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Re: Car-lite and assuaging an octogenarian parent's fears.

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  • Susan
    About the zillionth time I caught myself actually answering falsely because I knew the person asking really wouldn t identify with my answer, I decided that I
    Message 1 of 12 , Jan 16, 2007
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      About the zillionth time I caught myself actually answering falsely
      because I knew the person asking really wouldn't identify with my
      answer, I decided that I was doing a real disservice. Why not
      challenge that idea that it's okay to be self-serving? And if fifty
      people a day do it, maybe they'll start thinking *they're* the weird
      ones.
      I do emphasize that it is not painful and it is not torture, and
      that I started out with just a little bit and figured even a little
      bit was a good thing... and generally people think I'm an insanely
      happy person so they are a little jealous. I know I've made people think.


      --- In rootsradicals@yahoogroups.com, Cara Lin Bridgman <caralinb@...>
      wrote:
      >
      > Amen!
      >
      > Unfortunately, most folks already think I'm a weirdo just because
      I'm on
      > a bike when I could be on a motorbike or in a car. At least one person
      > has asked "Why are you torturing yourself?" Well, most of the time I
      > don't quite see it that way...
      >
      > Health, planet, politics, oil -- all to the good.
      >
      > A member of the Christian Peacemaker Team reported on being asked
      how to
      > help solve the problems in Iraq. The answer was 'Ride your bike.'
      >
      > Meanwhile, the former Shah of Iran said 'Oil is too valuable to burn.'
      > He's right. We need it more for medicine and fertilizers and water
      > bottles (i.e. tools & containers), than we need it for transportation.
      >
      > CL
      >
      > David Chase wrote:
      > > On 2007-01-07, at 6:20 PM, richardofuller wrote:
      > >> And it will be environmental: Yes, having a steel cocoon to drive
      > >> around in
      > >> makes us safer (unless we try to travel faster than bicycles) but the
      > >> environmental consequences of this personal safety are too great. As
      > >> individuals and as a human culture, we need to be willing to accept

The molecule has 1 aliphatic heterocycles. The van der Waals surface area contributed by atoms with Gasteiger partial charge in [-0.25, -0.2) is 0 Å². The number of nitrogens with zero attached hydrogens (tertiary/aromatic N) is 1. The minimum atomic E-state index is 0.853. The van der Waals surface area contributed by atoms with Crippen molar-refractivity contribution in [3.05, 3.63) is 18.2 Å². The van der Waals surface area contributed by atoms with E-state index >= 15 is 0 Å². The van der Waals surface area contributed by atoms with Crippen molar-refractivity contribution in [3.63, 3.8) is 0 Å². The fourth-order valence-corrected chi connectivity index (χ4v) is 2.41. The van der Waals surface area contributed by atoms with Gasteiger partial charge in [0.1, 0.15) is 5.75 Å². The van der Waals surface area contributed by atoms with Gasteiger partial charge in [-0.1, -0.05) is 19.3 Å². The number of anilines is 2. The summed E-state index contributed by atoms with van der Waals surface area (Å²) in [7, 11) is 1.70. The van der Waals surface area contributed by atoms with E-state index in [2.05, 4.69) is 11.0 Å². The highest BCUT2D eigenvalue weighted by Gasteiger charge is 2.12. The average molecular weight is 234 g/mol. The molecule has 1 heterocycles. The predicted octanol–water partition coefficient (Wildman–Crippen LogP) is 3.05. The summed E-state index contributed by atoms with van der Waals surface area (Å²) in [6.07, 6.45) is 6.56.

> >> more
      > >> personal risk--we have over-tipped the balance between personal
      > >> safety and
      > >> system sustainability.
      > >
      > > Something in this doesn't work for me, and I think it might
      > > not work for a lot of people. I tend to look at it from the
      > > point of view of game theory (prisoner's dilemma, stag hunt,
      > > that sort of thing). At the high level, what game theory
      > > tells you is not that it is a good thing to take risks
      > > (because only suckers take risk -- you WILL lose the game)
      > > but, if a good outcome requires people to take risks, then
      > > the game is busted, and must be changed.
      > >
      > > [ And it's worth noting, if you're not that experienced,
      > > bicycling can be pretty risky. I started riding in a
      > > big way when I was around twelve, and rapidly had quite
      > > a number of the classic accidents (lots of slides on
      > > slippery pavement, thrown off my bike by railroad tracks,
      > > over the handlebars in several stupid ways). It's not
      > > an easy education, and the people designing the roads
      > > often haven't got a clue about how to make cycling less
      > > risky. ]
      > >
      > > In the short run, we don't have much choice -- too many
      > > people are playing the drive-a-lot-not-too-responsibly
      > > game, which leads them to buy larger and larger cars, and
      > > not bicycle riding. I think that there are several things
      > > that are likely to change the game for us;
      > >
      > > - we'll definitely, unarguably, hit peak oil
      > > - we'll definitely, unarguably, see the effects of global
      > > warming In either case, this will change the landscape, in
      > > terms of investment, etc. Imagine telling people that you
      > > want to plow their neighborhood under for a new highway,
      > > when everyone can see that cars are going to very soon be
      > > much more expensive to drive. If you can solve a traffic